In this case, any slight change in a relationship—perhaps one partner is slightly less affectionate or is a little harder to grasp—could set off alarm bells. “As soon as you start to feel unsafe in the relationship or things aren’t going your way, you can start catastrophizing,” says Dr. Smith. It might be like wondering if a partner still cares about you after taking an hour to respond to a text during the workday (rather than first assessing the possibility that they’re just busy).

These types of thoughts are certainly unproductive and uninspiring, raising anxiety levels and raising alarm bells where none are needed. Below, Dr. Smith shares tips for learning how to identify them, disempower them, and stop unnecessary catastrophic thinking in its tracks.

How to stop catastrophic thinking

1. Recognize (rather than try to ignore) catastrophic thoughts

As with any type of thoughts, to do something about catastrophic thoughts, you must first become aware of them. At first, it may be easier to begin to develop mindfulness in retrospect, so Dr. Smith suggests finding a time at the end of a week when you’re balanced to reflect and recall specific catastrophic thoughts, which brought them. , and how they made you feel.

It’s also important to do this without any self-judgment, so that you feel comfortable recognizing and labeling some of your thoughts as catastrophic. “People are definitely caught up in the idea that they should not have catastrophic thoughts and that if they do, they are just negative and need to be more positive,” says Dr. Smith. “But then you end up judging yourself for having that thought, which just puts you in a worse place than where you initially were; not only are you anxious, but you also feel very bad about yourself. Instead, treat the fact that you had this thought as a neutral, normal thing that happens.

2. Look for your own bias

Once you can recognize catastrophic thoughts, it is important to recognize the disproportionate space they take up in your mind, that is, your bias to believe they are true, despite other possibilities.

“The power of any thought lies in the extent to which you adhere to it as a true reflection of reality.” —Dr. Black-smith

“When you start to recognize, ‘Okay, that’s a possible prospect, but there are also other scenarios that could occur, and this one may not be the best reflection of reality. ‘, it takes away some of the overwhelming force of the initial thought,” says Dr. Smith. “And it’s important to remember that the power of any thought lies in the extent to which you buy into it as a true reflection of the reality.”

3. Practice a mental defusion exercise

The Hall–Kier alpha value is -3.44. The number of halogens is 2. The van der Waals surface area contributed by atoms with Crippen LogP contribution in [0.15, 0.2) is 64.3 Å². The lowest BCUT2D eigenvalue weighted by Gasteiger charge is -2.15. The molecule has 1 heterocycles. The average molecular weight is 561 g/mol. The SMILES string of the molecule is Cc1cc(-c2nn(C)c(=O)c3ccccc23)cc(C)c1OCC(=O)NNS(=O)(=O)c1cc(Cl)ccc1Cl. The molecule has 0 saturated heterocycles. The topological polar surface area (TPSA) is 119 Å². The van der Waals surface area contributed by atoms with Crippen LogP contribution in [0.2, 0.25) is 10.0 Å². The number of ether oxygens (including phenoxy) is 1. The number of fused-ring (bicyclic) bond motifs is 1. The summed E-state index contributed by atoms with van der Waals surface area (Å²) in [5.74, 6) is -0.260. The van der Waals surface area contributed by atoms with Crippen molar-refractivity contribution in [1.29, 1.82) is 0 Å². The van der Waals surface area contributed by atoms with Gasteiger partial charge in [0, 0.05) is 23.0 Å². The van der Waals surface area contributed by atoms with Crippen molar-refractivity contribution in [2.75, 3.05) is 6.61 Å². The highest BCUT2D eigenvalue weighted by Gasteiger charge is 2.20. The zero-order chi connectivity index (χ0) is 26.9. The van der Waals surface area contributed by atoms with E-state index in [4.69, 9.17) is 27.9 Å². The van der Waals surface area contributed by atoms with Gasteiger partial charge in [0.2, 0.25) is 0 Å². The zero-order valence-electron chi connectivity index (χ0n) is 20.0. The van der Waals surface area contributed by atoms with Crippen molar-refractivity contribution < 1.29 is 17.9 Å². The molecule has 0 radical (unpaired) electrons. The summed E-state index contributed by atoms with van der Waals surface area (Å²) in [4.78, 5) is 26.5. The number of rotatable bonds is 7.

Sometimes the difficulty in understanding how to stop catastrophic thinking lies in how you are connected to those thoughts. In this case, a demerger exercise can be very useful to create a certain distance between you and thoughts.

Dr. Smith says to start by changing the language. “Rather than just verbalizing a thought to yourself or others as it is, add the phrase ‘I feel like,’ in front of it, as in, ‘I have the idea that my children might fall over the edge ‘of this cliff’ or ‘I think I’m going to fall and die’,” she says. so you can see it for what it is: just a thought.”

Another strategy Dr. Smith uses with his patients is to have them write down catastrophic thoughts (either in a notebook or on post-it notes) and label them as such. “That way you can see them visually for what they are, and they’re not stuck in your head being the only perspective,” she says.

4. Consider other perspectives

Once you have come to the useful conclusion that a given catastrophic thought does not reflect the only possible thing that can happen, it helps to force yourself to visualize those other possibilities. “You already know the worst could happen, so what could be the best?” And what could happen from neutral? Dr. Smith suggests asking yourself. “When you start considering these perspectives, you will automatically be less focused on the worst-case scenario and have a more balanced view.”

Of course, figuring out those other prospects is often easier said than done, especially when you can only focus on the doomsday option. One way to make it a little easier to broaden your perspective is to challenge the original thought by “taking the thought to court,” says Dr. Smith. That means looking for evidence that the thought is “absolutely true and unavoidable” and then finding evidence that something different might be happening, she says. “It can help loosen your belief that the first thought is absolutely factual.”

The important thing to note with this type of thinking strategy is that you are not outright denying the potential of the initial catastrophic thinking; this worst-case scenario could indeed still happen. Instead, you’re just disempowering the idea that this is the only possible perspective, “which can really be enough, on its own, to move on,” she says.